When you wake up in the morning and your iPhone weather app tells you that it “feels like” -11 degrees Fahrenheit, survival mode kicks in — even at the gas pump.
Most drivers have probably noticed that almost all gas stations in the state are missing fuel nozzle trigger locks, officially known as “hold-open clips.” Those clips allow fuel to flow freely into the vehicle’s tank without the need for human operation, automatically shutting off once the tank is full. Without the clips, winter-weather drivers must stand out in the cold, clenching the nozzle while they attempt to control their teeth-chattering.
But some Massachusetts drivers have found a sneaky solution, one you may have seen at your local gas station: They jam the car’s gas cap underneath the trigger, keeping the nozzle pumping while they take refuge in the driver’s seat, protected from the single-digit temperatures and comfortably listening to Terry Gross or Tupac, according to their particular FM-radio proclivities.
I had always assumed that the lack of gas clips in Massachusetts could be attributed to austere New England sensibilities, a product of the region’s aversion to comfort and predilection for hardship — the same reason why residents disdain home air-conditioning and why the seats at Fenway are so uncomfortable. Staying cozy in the driver’s seat while the hold-open clip does all the work is a move for softies, very un-Massachusettsian.
But the absence of hold-open clips on gas nozzles is actually part of a decades-old law — one that was passed to prevent gas station fires that can be caused by static electricity. The idea was that sliding in and out of the seat of your car could create static friction, and that the shock of touching the nozzle could ignite fuel vapors emitted by the nozzle. (And it does indeed happen, though it’s rare. There’s a video on YouTube that’s pretty terrifying.)
Better to keep people standing with their hand on the nozzle, politicians thought. New York is the only other place with a statewide ban against the latches.
But some motorists have probably been using the whole gas-cap-in-the-nozzle trick for years. And others have discovered it through the growing popularity of “Life Hack” lists — compilations of those simple, why-didn’t-I-think-of-that fixes to some of life’s enduring problems that go viral on social media. Use duct tape to pull open stuck jar lid, they say. Clean the gunk from between the keys of a desktop keyboard with the sticky part of a Post-it note. And the gas cap, they say, is the perfect shortcut for hands-free fueling.
Bad idea, said Robert N. Renkes, executive vice president and general counsel for the Petroleum Equipment Institute, a trade association for people involved in handling petroleum.
The funny thing is, the risk of static fires has largely been eliminated. Almost all new cars come with a mechanism in the gas tank that filters vapors, collecting them inside the car to be burned as the vehicle runs. So,unless you have an old car, using your gas cap as a trigger lock doesn’t stand much of a chance causing an explosion.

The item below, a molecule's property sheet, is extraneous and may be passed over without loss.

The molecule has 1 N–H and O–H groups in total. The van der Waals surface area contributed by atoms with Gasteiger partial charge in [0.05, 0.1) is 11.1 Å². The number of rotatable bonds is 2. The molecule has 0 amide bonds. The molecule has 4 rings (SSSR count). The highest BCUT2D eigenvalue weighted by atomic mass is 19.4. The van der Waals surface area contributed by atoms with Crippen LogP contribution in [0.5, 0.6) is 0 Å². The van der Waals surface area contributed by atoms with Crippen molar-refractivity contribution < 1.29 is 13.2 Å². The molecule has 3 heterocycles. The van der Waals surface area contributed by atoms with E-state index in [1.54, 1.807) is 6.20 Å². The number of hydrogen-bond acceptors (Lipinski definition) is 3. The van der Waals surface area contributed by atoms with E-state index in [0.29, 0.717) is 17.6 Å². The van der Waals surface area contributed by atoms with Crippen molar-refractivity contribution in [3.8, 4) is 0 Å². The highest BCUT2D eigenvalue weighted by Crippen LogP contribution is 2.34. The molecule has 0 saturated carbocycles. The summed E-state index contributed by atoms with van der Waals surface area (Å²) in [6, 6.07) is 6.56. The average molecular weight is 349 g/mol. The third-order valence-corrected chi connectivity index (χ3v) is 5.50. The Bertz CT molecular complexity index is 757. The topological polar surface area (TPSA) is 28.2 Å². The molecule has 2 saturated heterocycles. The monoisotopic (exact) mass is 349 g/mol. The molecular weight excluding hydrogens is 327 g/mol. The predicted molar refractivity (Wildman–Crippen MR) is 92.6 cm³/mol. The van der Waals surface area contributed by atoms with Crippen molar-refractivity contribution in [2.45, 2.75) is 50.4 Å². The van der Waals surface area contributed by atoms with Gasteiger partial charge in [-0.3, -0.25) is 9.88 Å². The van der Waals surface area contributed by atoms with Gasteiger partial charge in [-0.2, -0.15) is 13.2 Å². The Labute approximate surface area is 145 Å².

“The number of static fires we have had with people getting into their cars have been significantly reduced,” Renkes said.
Still, he said, if you go inside your car while fueling, it’s a good idea to touch the handle on your car door before you grab the nozzle to preemptively dissipate any potential static shock, just to be on the safe side.
But the danger of the gas cap fix, Renkes said, comes from the risk of a fuel spillover. The hold-open clips snap shut once the tank is full. But a jammed gas cap stays in place, even if the tank is full — and though the nozzle should automatically turn off the flow of gas anyway once the tank is full, it’s possible that the fuel sensor may fail. If the gas cap keeps holding open the trigger, the gas will keep pumping, possibly until it spills over onto the side of the car and pools on the ground, Renkes said.
“If you put a wallet in there, or put a gas cap in there, it may prohibit the latch from actuating. Then you’ll have an overflow,” Renkes said.
So, in essence: The law that was passed to lower the risk for drivers has now encouraged a behavior that is much riskier.
“We’d rather have a motorist stand there in full control of the nozzle. It’s when people start getting innovative that you have problems,” Renkes said.
Things go bump in the night
As we enter week two of the Callahan Tunnel closure, the project’s contractor, McCourt Construction, has established a 24-hour hotline for residents to call with complaints about construction-related noises or vibrations. The company has promised that all the loud work will take place between 7 a.m. and 10 p.m., but if there are any issues, the phone number is 617-908-2614.